While residing in Rome, Joseph endeavoured to visit the seven principal churches of that city almost every evening, and also to honour the graves of the Roman martyrs. During one of the city’s repeated plagues, a holy rivalry existed between him and St. Camillus in aiding the sick and in personally carrying away for burial the bodies of those who had been stricken. On account of his heroic patience and fortitude in the midst of trouble and persecution, he was called a marvel of Christian courage, a second Job.


This is the context where his vocation originated. He heard the voice of God calling him: “Joseph, give yourself for the poor. Teach these children and take care of them.” Soon Calasanz became the superior of the new religious order, but he never let his duties as founder and superior stop him from teaching his beloved children.  He would even sweep the classrooms himself.  He often led the little ones to their homes after school was over. 


At the insistence of Calasanz, Jewish children were admitted to the Pious Schools, and he ensured that they were treated as equals.  Many textbooks were written in vernacular languages rather than Latin, and the study of mathematics and science was a priority. In 1621, Fr. Joseph Calasanz’s “Free Schools” received Papal recognition as a religious order under solemn canonical vows called “Le Sciole Pie” (Religious Schools), which in English became the Piarists.


However, Joseph encountered many difficulties, including his friendships with the controversial astronomer Galileo Galilei (1564-1642) and the Italian Dominican friar and philosopher Tommaso Campanella (1558-1639), who sought to reconcile Renaissance humanism with Roman Catholic theology.  As a result, he was investigated by papal commissioners.  Some of the ruling class objected that to educate the poor would cause social unrest. Other   Orders that worked with the poor were afraid they would be absorbed by the Piarists. But the group continued to have papal support and to do good work. He also had much to suffer from people who wanted to take over his order, and he also suffered through the rebellion of one of his subordinates in the order.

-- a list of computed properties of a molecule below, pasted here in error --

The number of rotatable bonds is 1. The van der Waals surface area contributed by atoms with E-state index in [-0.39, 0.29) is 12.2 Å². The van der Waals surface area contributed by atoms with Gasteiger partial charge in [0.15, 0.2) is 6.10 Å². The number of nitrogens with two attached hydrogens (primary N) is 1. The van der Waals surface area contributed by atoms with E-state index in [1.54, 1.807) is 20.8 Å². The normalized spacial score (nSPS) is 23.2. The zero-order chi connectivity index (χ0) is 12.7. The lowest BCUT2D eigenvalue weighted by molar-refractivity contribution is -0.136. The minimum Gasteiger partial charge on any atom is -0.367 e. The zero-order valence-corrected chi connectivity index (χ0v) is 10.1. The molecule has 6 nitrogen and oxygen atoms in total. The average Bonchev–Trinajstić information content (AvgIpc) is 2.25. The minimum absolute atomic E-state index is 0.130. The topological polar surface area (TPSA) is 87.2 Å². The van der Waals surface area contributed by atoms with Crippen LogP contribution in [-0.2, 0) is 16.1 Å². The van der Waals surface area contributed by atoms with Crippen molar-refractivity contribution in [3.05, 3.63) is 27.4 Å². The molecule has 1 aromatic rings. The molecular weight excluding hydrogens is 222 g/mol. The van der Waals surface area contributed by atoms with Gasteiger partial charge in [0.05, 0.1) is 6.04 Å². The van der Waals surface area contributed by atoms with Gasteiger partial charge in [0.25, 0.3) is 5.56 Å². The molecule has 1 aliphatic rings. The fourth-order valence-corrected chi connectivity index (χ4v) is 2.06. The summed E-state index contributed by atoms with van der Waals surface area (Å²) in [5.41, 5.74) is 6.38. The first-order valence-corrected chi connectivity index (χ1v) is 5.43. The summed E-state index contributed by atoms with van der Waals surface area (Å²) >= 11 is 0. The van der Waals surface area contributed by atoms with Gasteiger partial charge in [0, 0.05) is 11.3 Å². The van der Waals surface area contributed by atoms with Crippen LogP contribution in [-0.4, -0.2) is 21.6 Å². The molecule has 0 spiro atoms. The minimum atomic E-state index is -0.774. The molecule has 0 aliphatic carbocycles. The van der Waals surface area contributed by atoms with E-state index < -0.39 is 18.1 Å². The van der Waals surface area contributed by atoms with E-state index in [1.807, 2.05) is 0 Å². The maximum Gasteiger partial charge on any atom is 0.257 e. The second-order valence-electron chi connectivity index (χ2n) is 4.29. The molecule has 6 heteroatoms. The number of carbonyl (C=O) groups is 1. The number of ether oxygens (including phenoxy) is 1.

Once, he was even led through the streets like a criminal, and he was almost put in jail, although he had done nothing wrong. Also, there were still those who felt that the poor shouldn’t be educated, as this would only make them dissatisfied with their lot in life. A papal commission charged with examining the Order acquitted Joseph of all accusations, and in 1645, returned him to superior of the Order, but internal dissent continued, and the following year Pope Innocent X dissolved the   Order, placing the priests under control of their local bishops. St. Joseph was removed from office, and his order was suppressed in every country save Poland, but he, like the wise Old Testament figure Job, remained humble and obedient. Despite this suffering, Joseph only said: “The Lord gave, and the Lord has taken away.”


St. Joseph Calasanz died a calm and peaceful death on August 25, 1648, and soon after, his order was fully restored by Pope Clement IX.  He was proclaimed a saint by Pope Clement XIII in 1767.  In 1948, Pope Pius XII declared him to be the “Heavenly Patron Saint of all Christian Public Schools.”  He shares his Feast Day on August 25 with St. Louis IX of France and St. Genesius, the patron of actors.



No one knew better than Joseph the need for the work he was doing; no one knew better than he how baseless were the charges brought against him. Yet if he were to work within the Church, he realized that he must submit to its authority, that he must accept a setback if he was unable to convince authorized investigators. While the prejudice, the scheming and the ignorance of men often keep the truth from emerging for a long period of time, Joseph was convinced, even under suppression, that his institute would again be recognized and authorized. With this trust he joined exceptional patience and a genuine spirit of forgiveness.